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Last updated: July 2012 11:08

 

What is the structure of the club?

 

We have various teachers up to third Dan plus a further pool of Senseis from other clubs can be called upon to provide cover to the class. The implication of this is that normally speaking; the only time the class is cancelled is for one week at Xmas. All Teachers will hold professional indemnity insurance through the British Kendo Association (BKA) and are subject to requirements to show competencies through the BKA coaching qualifications scheme. The Oxford City Club is a fully affiliated club recognised by the BKA. The BKA requires us to carry out health and safety risk assessments and to have a child protection policy in place (for under 18s). There are no separate club subscriptions to pay (other than 3 to cover hall rental charges). See below re: BKA membership.

 

Who can train?

 

Complete beginners 2+ to experienced kendoka. Students are from all walks of life, of any age and women train on equal terms with men. The type and level of practice can be adjusted to suit each pupil. There is no upper age limit. The most highly ranked kendo word-wide are in their sixties, seventies and eighties! Although there are lots of young people, it is common for people not to start learning kendo until their thirties or forties. It is not necessary to have studied another martial art or fencing sport previously but if this is something that you have enjoyed in the past you will love kendo! The best thing is to come down and watch, or even better try a lesson. There is no shame in coming once and deciding it's not for you.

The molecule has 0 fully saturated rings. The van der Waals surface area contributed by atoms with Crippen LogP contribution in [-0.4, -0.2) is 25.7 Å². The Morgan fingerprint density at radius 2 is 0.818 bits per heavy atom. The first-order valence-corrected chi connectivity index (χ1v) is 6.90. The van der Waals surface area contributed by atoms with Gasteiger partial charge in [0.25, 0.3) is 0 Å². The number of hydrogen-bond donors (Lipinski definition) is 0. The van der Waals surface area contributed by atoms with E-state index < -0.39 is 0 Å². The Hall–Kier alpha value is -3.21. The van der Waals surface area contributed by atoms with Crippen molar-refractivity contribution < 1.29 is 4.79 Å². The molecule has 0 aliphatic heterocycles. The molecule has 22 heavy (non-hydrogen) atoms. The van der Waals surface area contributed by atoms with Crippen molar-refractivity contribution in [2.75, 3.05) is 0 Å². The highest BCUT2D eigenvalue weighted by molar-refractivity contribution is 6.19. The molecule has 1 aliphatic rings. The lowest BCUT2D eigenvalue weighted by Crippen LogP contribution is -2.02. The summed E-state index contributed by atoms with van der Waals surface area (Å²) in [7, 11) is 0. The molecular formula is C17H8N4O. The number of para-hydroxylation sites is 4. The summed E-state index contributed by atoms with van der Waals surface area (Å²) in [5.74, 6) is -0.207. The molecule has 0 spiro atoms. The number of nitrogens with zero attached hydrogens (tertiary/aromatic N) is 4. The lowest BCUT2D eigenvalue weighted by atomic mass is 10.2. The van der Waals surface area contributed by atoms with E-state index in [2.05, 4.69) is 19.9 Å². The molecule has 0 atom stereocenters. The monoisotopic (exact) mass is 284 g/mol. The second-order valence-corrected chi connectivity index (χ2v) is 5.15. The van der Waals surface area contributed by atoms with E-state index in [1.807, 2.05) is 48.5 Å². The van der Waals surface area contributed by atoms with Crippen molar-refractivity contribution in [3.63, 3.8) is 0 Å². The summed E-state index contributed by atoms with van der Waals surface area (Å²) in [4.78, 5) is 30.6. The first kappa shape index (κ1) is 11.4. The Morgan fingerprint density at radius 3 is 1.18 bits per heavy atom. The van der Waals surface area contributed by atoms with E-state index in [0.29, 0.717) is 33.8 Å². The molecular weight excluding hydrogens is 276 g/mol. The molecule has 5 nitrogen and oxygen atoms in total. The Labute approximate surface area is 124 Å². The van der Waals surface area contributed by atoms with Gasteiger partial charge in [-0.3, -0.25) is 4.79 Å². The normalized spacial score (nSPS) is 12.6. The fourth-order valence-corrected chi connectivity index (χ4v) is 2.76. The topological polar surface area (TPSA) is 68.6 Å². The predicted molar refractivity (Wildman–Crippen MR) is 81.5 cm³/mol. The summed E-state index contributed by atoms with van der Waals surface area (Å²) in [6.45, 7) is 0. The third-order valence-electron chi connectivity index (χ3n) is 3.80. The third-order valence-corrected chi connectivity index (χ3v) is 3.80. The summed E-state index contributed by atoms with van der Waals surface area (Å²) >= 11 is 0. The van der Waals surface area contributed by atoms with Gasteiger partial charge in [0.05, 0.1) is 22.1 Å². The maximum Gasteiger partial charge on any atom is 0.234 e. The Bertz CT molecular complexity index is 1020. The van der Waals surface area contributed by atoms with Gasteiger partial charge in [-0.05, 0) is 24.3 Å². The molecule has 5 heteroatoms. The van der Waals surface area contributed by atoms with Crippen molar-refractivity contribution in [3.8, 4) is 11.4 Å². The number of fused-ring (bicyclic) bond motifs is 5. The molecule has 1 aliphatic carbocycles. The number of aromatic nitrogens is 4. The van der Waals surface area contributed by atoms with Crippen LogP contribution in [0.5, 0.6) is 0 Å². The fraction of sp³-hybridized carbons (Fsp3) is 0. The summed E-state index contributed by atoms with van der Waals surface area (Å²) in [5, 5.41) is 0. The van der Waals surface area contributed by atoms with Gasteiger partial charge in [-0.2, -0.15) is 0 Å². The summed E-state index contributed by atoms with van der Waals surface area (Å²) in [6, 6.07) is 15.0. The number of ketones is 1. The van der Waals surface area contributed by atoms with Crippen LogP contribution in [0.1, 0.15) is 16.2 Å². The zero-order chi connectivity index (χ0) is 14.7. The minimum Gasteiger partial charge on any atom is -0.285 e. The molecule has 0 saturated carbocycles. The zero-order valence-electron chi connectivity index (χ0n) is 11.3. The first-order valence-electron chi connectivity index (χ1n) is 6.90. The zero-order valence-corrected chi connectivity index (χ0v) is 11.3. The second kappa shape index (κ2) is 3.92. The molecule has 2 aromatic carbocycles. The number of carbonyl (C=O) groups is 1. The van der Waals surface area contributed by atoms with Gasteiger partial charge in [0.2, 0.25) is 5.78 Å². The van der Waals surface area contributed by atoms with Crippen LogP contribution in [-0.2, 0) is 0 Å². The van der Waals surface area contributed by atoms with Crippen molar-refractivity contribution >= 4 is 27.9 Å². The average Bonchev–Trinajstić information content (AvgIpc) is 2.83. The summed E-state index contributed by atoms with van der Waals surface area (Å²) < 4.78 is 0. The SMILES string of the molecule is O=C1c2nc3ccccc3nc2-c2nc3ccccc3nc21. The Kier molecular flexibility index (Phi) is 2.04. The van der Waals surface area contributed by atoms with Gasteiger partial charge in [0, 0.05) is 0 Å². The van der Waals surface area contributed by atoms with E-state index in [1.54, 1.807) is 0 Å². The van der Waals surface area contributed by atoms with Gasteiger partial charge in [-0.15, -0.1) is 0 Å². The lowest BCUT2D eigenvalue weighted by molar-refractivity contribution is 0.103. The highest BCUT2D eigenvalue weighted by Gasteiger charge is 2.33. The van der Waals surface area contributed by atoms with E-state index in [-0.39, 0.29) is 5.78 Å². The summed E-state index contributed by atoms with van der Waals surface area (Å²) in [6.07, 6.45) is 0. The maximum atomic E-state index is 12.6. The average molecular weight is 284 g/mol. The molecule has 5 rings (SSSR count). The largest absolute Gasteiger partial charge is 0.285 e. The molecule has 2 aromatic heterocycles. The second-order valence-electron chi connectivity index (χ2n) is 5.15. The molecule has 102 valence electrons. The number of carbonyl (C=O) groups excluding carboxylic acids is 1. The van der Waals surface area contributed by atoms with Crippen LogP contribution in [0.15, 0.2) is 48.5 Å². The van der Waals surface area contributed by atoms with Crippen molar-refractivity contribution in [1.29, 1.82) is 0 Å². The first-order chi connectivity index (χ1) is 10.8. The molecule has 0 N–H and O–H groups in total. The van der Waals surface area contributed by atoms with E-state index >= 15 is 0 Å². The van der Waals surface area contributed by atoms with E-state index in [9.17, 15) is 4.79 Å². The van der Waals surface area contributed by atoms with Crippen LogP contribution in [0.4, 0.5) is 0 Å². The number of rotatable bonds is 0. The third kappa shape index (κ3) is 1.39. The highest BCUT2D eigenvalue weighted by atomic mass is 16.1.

Do I need to wear special clothes or have my own equipment?

No. You just need to wear sports or casual clothing that you can move in easily. For example jeans with a stiff, constricting shirt would be unsuitable but shorts, combats, jogging / tracksuit bottoms or leggings with a T-shirt / sports top, ideal. Alternatively, you can wear an old karate / judo suit if you prefer. We always practice in bare feet in the dojo. We bring plenty of shinai and bokken to class each week for beginners to use.

 

But if you did want to buy equipment, say after 6 months, how much would it be likely to cost?

 

Seniors wear a uniform based on the traditional dress of the Samurai in navy or with an optional white top for ladies. The hakama (bottoms) and Jo-i (top) cost from about 20 - 25 each. The bokken or bokuto is made of wood and designed to resemble weight and shape of a real sword or katana. The shinai is made of four pieces of bamboo tied together at one end, with a tubular leather handle and a leather cup at the other end. They cost from about 11 and 6, respectively to buy and you will also need a carry bag (5). You must train without armour for at least 3 months for safety reasons but there will still be plenty of opportunities to hit things and people! We would encourage most people who train on a regular basis to think about getting into armour within 6 months, at the latest. Armour complete sets start at 180. As a small club we do not have sets for people to borrow but this is currently under review.

 

Are there grading exams and competitions?